It's only a slight exaggeration to state that the entire world's economy and the fate of all humankind are based on America's bottomless appetite for buying crap.
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"Do these glasses make my GDP look fat?"
So why is it that retailers go out of their way to make the actual practice of buying crap so difficult? The shopping experience is littered with annoying practices and policies designed to turn even the most reasonable person into a shrieking puddle of rage. Here are six of the worst.
(Just to be clear, the people standing on the frontlines of this nonsense war are almost all just working stiffs following company policies. So when you come across any of these practices in the wild, please keep your shrieking rage puddles as tidy as possible. These people don't need your grief.)
You're reading jokes and facts on the Internet right now, so I'm going to assume you have at least a passing familiarity with being antisocial. Humans are kind of a pain to deal with, so when it's not necessary, why bother? This makes the phrase "Do you need any help with something?" the retail equivalent of hearing a cat dragged across a chalkboard. Honestly, who needs help finding things in the brightly lit store with excellent signage? Even if you did, it's not like help is difficult to find. You're all wearing uniforms, guys.
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Although different uniforms do make you more or less approachable.
I know sometimes this is a commission thing, salesmen trying to boost their monthly stats, but it's also common in stores where the staff doesn't work on commission. So why are they up in our grill?
It reduces shoplifting. Retailers can actually scare off some fraction of potential shoplifters just by letting them know that there are employees around with nothing better to do than approach strangers. That's why they go to this effort to try to "touch" every customer that walks into their store.
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Is your first instinct when shopping for a television to go to the store and look at all the televisions there? You know, the ones set up to be looked at? Well congratulations, moron, because little did you know that a television showroom is basically the worst possible environment for comparing televisions.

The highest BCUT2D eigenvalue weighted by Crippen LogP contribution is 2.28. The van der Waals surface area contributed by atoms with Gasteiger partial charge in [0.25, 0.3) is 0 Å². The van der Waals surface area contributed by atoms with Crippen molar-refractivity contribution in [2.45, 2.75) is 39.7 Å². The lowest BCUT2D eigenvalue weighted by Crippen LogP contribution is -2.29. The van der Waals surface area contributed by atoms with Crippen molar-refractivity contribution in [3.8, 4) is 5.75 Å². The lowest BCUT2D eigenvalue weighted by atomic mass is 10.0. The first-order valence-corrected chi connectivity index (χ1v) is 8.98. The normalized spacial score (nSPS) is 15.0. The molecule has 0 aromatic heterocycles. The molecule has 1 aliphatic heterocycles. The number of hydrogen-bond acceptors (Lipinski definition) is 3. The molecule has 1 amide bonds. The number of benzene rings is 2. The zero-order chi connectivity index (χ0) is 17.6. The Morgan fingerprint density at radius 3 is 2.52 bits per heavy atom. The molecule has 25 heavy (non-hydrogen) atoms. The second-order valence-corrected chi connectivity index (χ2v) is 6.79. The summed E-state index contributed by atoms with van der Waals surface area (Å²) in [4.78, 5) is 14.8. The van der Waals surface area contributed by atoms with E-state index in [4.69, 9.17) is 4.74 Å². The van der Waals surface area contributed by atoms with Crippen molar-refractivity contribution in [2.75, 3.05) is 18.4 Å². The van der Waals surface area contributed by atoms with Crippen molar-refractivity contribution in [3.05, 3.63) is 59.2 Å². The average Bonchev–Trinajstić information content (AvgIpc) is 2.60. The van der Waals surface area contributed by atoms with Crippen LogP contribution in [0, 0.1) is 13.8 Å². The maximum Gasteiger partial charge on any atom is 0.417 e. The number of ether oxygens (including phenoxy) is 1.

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This is much bett- ... wait no, this doesn't make sense either. Stock photography is weird.
And sure enough, when you get your new, not-exactly-cheap television home, it looks all sorts of crappy, way worse than your friend's television. So what the heck?
First, each television in a store is typically set up to display the brightest, most garish picture possible, simply because that's what's the most eye-catching from a distance. All the finer details of the image get washed out, which are exactly the sort of details you might actually be trying to compare in a side-by-side test.
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"Well, Shrek looks brightest on this one, so I guess it's the best."
Second, although every television in a store will typically display the same movie, there's no guarantee that they're all receiving the same quality of signal. The distribution system feeding all those televisions is way more complicated than the 3-foot HDMI cable you'll be using at home and is often a jury-rigged mess of cables with all sorts of opportunities for poor connections and interference. You might end up ruling out a perfectly good television from your search simply because it's at the wrong end of the aisle.
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"No, see, this one just displays gray. That's not enough for me. I want one of the ones that can display Shrek."
So let's say you've picked out your expensive television incorrectly and are ringing it up at that weird little cash register they keep beside the televisions. While there, I can guarantee you'll have something quite similar to the following conversation:
"So, would you like the extended warranty on this television?"
"Why? Is it going to break?"
"Oh, probably not. But this will cover you if it does."
"Do they break a lot?"
"I saw one come in the other day that exploded this dude's whole family."
"Now I kind of don't want to buy this television."
(thinking) "My family hates getting exploded."
So why the hell at this, the most critical, money-exchangingest point in this whole process, would a retailer start talking up all the chances their product could break?
Because for the business selling them, extended warranties are surefire, risk-free investments, a crop of free money just waiting to be harvested off of people who don't understand math. Extended warranties are a form of insurance, and thanks to the power of nerds with spreadsheets, every piece of insurance is designed to, on average, cost the insured more money than they'll get in return.
(thinking) "My family hates nerds."
The only reason you should ever buy insurance is to insure against a disaster that you couldn't possibly recover from on your own savings. House insurance or car insurance or health insurance, that kind of thing. Television insurance, when you call it "television insurance," sounds like exactly as dumb an idea as it is.